There are two graphics things on my mind though that I've been thinking of and trying to come up with solutions for: area lighting and memory virtualization (emulation).
For a linear area light, I've got the basic idea down, but in my implementation I've been having problems with the diffuse light integration. Basically, the idea is that since the N dot L term should be normalized, it turns into just the cosine value, so then the formula integrates between two cosine values (i.e. integrate the light from L1 to L2). That is simply a conversion to sin vals, and then subtracting the difference, which is, from a math pov, fairly trivial (from a shader pov? Nooot as much). The identity cos^2+sin^2=1 is just rearranged to sin=sqrt(1-cos^2). Anyways, I've got that working, but the problem is that just using that, the values have to be added OR subtracted, since the sin value will always be positive (a side effect of the sqrt function). Now, the integration works fine, I've punched in two formulae on my ti83 that shows what the final result of the lighting is, and assuming the add/sub is chosen correctly, it works fantastically. The problem I've been having is that the add/sub ISN'T chosen correctly right now, so that's something I'm looking into. (For those curious, the method I'm using right now is to calculate the reflection of one of the light vectors about the normal, and comparing the results of L1 dot L2 and R1 dot L2)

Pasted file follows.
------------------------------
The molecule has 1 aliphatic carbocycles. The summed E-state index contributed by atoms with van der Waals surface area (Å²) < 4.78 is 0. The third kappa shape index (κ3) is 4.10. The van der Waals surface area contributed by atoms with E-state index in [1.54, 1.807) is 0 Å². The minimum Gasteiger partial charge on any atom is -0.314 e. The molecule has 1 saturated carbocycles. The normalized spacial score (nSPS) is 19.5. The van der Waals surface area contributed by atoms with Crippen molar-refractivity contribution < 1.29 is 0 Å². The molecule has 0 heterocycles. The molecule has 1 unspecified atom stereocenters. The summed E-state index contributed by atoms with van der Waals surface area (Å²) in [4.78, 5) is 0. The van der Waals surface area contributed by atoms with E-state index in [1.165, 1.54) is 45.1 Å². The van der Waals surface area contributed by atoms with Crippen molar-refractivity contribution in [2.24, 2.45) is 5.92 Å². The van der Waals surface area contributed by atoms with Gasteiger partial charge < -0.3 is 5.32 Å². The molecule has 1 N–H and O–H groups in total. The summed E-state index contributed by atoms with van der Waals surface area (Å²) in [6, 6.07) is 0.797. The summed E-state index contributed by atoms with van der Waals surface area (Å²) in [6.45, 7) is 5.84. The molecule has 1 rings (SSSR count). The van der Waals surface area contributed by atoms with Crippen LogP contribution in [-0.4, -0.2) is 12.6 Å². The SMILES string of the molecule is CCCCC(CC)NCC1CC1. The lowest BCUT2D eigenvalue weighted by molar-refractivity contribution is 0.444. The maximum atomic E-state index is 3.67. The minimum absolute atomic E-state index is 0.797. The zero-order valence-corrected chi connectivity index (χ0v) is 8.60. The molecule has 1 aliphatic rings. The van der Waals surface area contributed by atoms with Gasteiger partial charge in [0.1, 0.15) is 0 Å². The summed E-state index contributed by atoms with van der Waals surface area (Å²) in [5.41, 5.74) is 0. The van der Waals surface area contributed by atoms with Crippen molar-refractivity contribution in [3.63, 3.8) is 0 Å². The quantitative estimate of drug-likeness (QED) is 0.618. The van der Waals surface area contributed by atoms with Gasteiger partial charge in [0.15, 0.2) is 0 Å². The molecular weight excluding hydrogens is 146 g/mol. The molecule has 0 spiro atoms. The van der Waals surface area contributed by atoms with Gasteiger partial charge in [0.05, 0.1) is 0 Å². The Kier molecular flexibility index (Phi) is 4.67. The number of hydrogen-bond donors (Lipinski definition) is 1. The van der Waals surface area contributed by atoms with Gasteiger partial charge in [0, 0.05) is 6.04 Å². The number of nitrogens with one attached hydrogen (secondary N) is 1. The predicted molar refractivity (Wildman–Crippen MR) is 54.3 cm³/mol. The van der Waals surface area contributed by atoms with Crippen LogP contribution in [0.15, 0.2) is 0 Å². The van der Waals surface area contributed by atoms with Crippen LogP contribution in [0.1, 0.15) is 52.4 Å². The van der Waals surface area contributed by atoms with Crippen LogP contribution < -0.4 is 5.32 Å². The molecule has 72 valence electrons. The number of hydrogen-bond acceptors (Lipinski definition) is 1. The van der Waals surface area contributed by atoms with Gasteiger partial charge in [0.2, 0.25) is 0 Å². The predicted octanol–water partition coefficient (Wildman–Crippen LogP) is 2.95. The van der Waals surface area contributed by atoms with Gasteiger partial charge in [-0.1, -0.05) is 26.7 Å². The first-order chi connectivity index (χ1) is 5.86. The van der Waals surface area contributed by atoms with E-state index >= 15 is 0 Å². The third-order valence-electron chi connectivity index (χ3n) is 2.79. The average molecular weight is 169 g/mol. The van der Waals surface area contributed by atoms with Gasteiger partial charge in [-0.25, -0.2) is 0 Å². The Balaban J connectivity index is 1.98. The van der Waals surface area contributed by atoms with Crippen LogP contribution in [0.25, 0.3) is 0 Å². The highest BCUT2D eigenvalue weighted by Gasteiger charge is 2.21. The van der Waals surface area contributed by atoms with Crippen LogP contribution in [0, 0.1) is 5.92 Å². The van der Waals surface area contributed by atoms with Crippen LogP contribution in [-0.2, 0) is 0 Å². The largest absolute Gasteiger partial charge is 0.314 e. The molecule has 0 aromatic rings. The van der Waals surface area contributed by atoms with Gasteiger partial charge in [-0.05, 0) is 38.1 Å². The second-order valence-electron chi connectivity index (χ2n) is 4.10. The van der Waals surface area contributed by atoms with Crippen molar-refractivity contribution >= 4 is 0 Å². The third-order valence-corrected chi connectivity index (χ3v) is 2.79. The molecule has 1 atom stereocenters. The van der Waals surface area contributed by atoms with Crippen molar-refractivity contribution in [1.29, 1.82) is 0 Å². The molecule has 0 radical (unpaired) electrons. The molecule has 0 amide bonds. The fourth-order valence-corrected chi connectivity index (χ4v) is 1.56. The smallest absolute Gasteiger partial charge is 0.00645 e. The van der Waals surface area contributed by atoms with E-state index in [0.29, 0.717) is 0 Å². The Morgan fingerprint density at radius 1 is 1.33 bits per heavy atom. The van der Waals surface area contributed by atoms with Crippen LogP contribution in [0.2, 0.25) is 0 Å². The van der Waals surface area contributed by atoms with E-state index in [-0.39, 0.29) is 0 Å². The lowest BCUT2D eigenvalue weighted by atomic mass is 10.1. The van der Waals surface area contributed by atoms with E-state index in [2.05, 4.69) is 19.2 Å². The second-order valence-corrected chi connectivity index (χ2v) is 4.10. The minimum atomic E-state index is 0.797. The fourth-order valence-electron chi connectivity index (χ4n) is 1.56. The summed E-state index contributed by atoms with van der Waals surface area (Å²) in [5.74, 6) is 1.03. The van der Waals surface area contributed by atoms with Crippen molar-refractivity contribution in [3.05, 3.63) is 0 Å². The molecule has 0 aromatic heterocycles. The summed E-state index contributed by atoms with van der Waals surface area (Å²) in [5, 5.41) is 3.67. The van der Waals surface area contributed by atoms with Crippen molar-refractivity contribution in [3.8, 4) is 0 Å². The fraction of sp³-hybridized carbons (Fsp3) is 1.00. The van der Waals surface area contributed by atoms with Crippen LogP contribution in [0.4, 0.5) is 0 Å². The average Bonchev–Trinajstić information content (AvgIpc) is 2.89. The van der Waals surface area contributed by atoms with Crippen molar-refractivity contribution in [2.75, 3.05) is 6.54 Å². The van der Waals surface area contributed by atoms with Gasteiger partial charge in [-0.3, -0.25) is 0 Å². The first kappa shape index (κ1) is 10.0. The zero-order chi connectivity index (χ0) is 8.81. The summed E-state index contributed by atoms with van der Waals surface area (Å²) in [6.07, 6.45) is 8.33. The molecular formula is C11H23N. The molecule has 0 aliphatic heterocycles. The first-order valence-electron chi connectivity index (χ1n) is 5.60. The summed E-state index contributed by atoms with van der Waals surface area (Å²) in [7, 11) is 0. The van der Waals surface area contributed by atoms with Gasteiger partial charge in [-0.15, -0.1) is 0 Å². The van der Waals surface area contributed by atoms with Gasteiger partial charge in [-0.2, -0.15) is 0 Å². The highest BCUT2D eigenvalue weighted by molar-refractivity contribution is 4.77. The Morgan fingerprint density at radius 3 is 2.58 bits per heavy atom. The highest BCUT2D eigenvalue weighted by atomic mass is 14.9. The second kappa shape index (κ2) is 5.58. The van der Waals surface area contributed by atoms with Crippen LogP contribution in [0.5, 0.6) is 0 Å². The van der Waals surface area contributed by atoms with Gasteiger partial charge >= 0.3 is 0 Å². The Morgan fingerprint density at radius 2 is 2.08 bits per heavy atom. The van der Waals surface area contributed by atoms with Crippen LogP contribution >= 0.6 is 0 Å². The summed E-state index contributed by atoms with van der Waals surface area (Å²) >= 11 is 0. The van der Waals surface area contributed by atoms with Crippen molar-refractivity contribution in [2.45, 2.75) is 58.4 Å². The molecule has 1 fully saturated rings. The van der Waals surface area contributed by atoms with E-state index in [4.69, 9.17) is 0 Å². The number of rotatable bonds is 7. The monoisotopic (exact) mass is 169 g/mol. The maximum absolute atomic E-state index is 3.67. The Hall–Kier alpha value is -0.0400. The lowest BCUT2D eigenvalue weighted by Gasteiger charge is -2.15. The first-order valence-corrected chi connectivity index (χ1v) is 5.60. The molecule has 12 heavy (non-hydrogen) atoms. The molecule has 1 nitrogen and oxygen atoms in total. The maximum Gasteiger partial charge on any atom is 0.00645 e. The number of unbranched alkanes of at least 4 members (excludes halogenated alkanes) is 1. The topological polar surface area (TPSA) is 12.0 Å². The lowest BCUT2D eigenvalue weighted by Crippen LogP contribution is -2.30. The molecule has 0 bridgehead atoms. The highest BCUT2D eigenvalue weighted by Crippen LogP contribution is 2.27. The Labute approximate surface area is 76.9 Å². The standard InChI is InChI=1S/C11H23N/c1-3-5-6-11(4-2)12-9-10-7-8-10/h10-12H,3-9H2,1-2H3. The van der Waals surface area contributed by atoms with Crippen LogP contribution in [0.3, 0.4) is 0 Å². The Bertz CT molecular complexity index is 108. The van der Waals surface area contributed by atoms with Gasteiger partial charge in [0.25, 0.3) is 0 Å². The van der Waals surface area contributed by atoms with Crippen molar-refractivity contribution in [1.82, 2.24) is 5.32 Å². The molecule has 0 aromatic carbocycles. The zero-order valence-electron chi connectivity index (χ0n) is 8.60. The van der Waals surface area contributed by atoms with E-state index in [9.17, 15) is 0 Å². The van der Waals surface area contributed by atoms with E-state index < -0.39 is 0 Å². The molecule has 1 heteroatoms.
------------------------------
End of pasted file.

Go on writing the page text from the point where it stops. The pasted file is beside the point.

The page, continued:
Memory virtualization is the other thing I want to talk about, primarily with respect to John Carmack's memory virtualization antics. I want to finalize my thoughts on this, so I'll probably make an edit later (a few hours from now, during my lunch break). Basically, the idea that I want to experiment with is to, say, for a terrain system, figure out what parts of a really really big texture (i.e. >4kx4k) are needed when drawing a frame by using something like a memory management algo JC proposed several years ago in a .plan update, combined with some other memory address manipulation stuff.